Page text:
CD Review 74 Shostakovich: Symphony no 6 - Dr David Wright

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hear my two favourite Shostakovich symphonies as represented on this CD. I was again disappointed. The opening largo of the Symphony no 6 was a little too.

CD REVIEW 74 SHOSTAKOVICH Symphony no 6; Symphony no 12. Royal Liverpool Philharmonic Orchestra, Vasily Petrenko. Naxos 8.572658 (DDD) 69.38 I was disappointed with Petrenko's performance of Shostakovich Symphony no. 11 and I eagerly awaited to hear my two favourite Shostakovich symphonies as represented on this CD. I was again disappointed. The opening largo of the Symphony no 6 was a little too slow, very cautious and somewhat hesitant. The first horn solo was so careful as to suggest a first rehearsal. With a movement lasting about 20 minutes it is essential to make it hang together. The second movement Allegro was also lacking. The spirit of the fun of this movement was not captured and often the orchestral balance was doubtful. The final is a burlesque of driving panache that must generate excitement right up to the final bars. It starts cautiously and therefore the momentum is not there. For the final bars the conductor decides to increase the tempo and, as a result, the music is muddy and there is some distortion. Without doubt, the finest performance of this work is that by Fritz Reiner and the Pittsburgh Symphony Orchestra which I understand is still available on a Sony CD. It shows up the greatest of Shostakovich and the deficiencies in this Petrenko performance. The Synphony no 12 is seldom played but it is a really great work. Yes, it is somewhat repetitive but in the context of the politics of the year 1917 it makes sense. It has memorable and therefore unforgettable material, superbly orchestrated and a satisfyingly work of tremendous expression and significance. This performance misses the mark. However, I do not wish to rubbish this orchestra which Sir Charles Groves turned into a fine ensemble. Nor do I wish to dismiss the conductor for I am sure he has a lot to give. I feel that a conductor of more experience and insight will fare better in the glory of this magnificent symphony. And there is no better conductor for this towering masterpiece than Eugene Mravinsky and I believe his two CDs of Symphonies 11, 12 and 15 are still available on a Melodiya CD. Mravinsky was THE Shostakovich conductor. Shostakovich's symphonies are of varying quality. The First is badly constructed and, as Walton said, a bore. Yes, he was only 19 when he wrote this but listen to Leif Kayser Symphony no 1 written when he was 19, and available on Da Capo 8.224709, and hear what a vastly superior work it is. Shostakovich's Symphonies 2 and 3 are too political for some tastes. The Symphony no 4 succeeds in its originality and requires a really good performance. It is his first successful symphony. Symphony no. 5 is the most popular and deservedly so, The Sixth has slow movement of unsullied joy and the Seventh (Leningrad ) shows us how to write a sequence, something Elgar could not do. The Symphony no 8 is a tremendous work but, perhaps, suffers from different styles from the Nazi marches to the childlike innocence of the finale. Symphony no 9 is unpretentious and the Tenth is the second most popular although the third movement is fragmentary. The Symphony no 11 is sublime and the Twelfth is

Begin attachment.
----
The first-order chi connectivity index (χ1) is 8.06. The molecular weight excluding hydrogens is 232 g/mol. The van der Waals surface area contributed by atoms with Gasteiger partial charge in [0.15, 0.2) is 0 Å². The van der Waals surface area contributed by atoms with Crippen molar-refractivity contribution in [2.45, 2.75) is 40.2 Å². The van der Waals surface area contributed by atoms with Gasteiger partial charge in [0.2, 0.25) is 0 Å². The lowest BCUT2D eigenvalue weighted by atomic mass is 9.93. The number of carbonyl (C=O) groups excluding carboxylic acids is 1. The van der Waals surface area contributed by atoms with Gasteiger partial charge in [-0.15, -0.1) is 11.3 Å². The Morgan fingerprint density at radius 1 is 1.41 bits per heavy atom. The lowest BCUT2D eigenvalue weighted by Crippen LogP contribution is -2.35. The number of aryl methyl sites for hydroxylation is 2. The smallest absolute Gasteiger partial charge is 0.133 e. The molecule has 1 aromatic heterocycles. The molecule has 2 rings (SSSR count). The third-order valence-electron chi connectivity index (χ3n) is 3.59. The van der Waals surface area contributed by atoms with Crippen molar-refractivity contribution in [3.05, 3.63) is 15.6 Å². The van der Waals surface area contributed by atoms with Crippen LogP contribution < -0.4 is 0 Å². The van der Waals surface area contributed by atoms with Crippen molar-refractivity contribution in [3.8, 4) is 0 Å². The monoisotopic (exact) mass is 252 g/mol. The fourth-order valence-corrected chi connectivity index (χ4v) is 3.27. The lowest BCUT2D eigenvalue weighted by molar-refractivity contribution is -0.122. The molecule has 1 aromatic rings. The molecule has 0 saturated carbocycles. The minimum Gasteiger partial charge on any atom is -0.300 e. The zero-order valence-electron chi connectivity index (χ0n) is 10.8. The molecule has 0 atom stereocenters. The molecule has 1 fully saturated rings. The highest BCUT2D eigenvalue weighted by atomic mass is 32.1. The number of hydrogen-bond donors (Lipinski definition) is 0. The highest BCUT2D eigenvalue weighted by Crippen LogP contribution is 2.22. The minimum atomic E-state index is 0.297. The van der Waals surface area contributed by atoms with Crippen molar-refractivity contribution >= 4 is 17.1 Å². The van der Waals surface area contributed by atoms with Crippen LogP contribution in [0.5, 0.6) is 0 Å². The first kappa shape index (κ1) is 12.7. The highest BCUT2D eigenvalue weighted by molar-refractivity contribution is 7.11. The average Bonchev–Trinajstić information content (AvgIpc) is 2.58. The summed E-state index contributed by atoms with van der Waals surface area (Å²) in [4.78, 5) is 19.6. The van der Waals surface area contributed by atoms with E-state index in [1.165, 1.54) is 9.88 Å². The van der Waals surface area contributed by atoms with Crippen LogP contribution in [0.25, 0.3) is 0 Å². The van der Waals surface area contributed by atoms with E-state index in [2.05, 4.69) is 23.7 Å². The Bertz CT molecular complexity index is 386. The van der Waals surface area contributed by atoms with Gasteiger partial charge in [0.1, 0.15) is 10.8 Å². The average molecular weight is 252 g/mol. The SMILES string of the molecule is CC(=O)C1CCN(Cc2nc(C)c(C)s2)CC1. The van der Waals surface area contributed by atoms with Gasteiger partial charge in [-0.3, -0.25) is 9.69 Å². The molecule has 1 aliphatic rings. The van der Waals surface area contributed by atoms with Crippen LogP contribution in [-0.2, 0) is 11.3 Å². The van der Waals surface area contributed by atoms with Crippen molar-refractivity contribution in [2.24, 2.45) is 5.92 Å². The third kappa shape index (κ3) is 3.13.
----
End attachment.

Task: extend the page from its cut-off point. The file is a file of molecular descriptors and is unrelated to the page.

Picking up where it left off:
mentioned here. The last three symphonies have been called acquired tastes. The last Symphony makes little sense to many of us. I do recommend the Reiner and Mravinsky of these two wonderful symphonies. All other performances pale into insignificance. Incidentally, Boult make a good recording of the Sixth. I am not convinced that Shostakovich adored Mahler judging from the interviews I have recorded of what he said. Walton regarded Shostakovich as the greatest composer of the last 150 years. I will not tell you what composer he thought was the worst!

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